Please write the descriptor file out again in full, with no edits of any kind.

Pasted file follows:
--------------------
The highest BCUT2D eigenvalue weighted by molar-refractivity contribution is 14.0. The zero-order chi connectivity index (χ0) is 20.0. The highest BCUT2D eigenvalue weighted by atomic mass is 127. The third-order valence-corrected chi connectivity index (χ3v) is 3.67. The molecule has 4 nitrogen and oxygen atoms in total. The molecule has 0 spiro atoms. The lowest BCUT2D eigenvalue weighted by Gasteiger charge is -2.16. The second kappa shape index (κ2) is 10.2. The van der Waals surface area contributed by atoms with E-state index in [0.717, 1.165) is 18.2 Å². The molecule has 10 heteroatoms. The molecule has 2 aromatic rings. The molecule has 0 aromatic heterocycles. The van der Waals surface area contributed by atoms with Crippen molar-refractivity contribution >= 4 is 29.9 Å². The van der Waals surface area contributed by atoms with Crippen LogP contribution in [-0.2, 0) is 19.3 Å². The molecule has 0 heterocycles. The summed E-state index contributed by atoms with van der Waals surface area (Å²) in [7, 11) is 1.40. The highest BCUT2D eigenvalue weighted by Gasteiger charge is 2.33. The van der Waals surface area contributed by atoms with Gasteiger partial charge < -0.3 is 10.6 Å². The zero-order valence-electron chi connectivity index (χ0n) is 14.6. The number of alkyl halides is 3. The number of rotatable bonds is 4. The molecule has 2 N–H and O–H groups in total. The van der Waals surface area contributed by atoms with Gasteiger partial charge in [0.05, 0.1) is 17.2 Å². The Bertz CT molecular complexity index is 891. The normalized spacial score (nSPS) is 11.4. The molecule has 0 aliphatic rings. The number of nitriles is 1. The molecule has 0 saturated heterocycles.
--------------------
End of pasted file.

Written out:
The highest BCUT2D eigenvalue weighted by molar-refractivity contribution is 14.0. The zero-order chi connectivity index (χ0) is 20.0. The highest BCUT2D eigenvalue weighted by atomic mass is 127. The third-order valence-corrected chi connectivity index (χ3v) is 3.67. The molecule has 4 nitrogen and oxygen atoms in total. The molecule has 0 spiro atoms. The lowest BCUT2D eigenvalue weighted by Gasteiger charge is -2.16. The second kappa shape index (κ2) is 10.2. The van der Waals surface area contributed by atoms with E-state index in [0.717, 1.165) is 18.2 Å². The molecule has 10 heteroatoms. The molecule has 2 aromatic rings. The molecule has 0 aromatic heterocycles. The van der Waals surface area contributed by atoms with Crippen molar-refractivity contribution >= 4 is 29.9 Å². The van der Waals surface area contributed by atoms with Crippen LogP contribution in [-0.2, 0) is 19.3 Å². The molecule has 0 heterocycles. The summed E-state index contributed by atoms with van der Waals surface area (Å²) in [7, 11) is 1.40. The highest BCUT2D eigenvalue weighted by Gasteiger charge is 2.33. The van der Waals surface area contributed by atoms with Gasteiger partial charge < -0.3 is 10.6 Å². The zero-order valence-electron chi connectivity index (χ0n) is 14.6. The number of alkyl halides is 3. The number of rotatable bonds is 4. The molecule has 2 N–H and O–H groups in total. The van der Waals surface area contributed by atoms with Gasteiger partial charge in [0.05, 0.1) is 17.2 Å². The Bertz CT molecular complexity index is 891. The normalized spacial score (nSPS) is 11.4. The molecule has 0 aliphatic rings. The number of nitriles is 1. The molecule has 0 saturated heterocycles.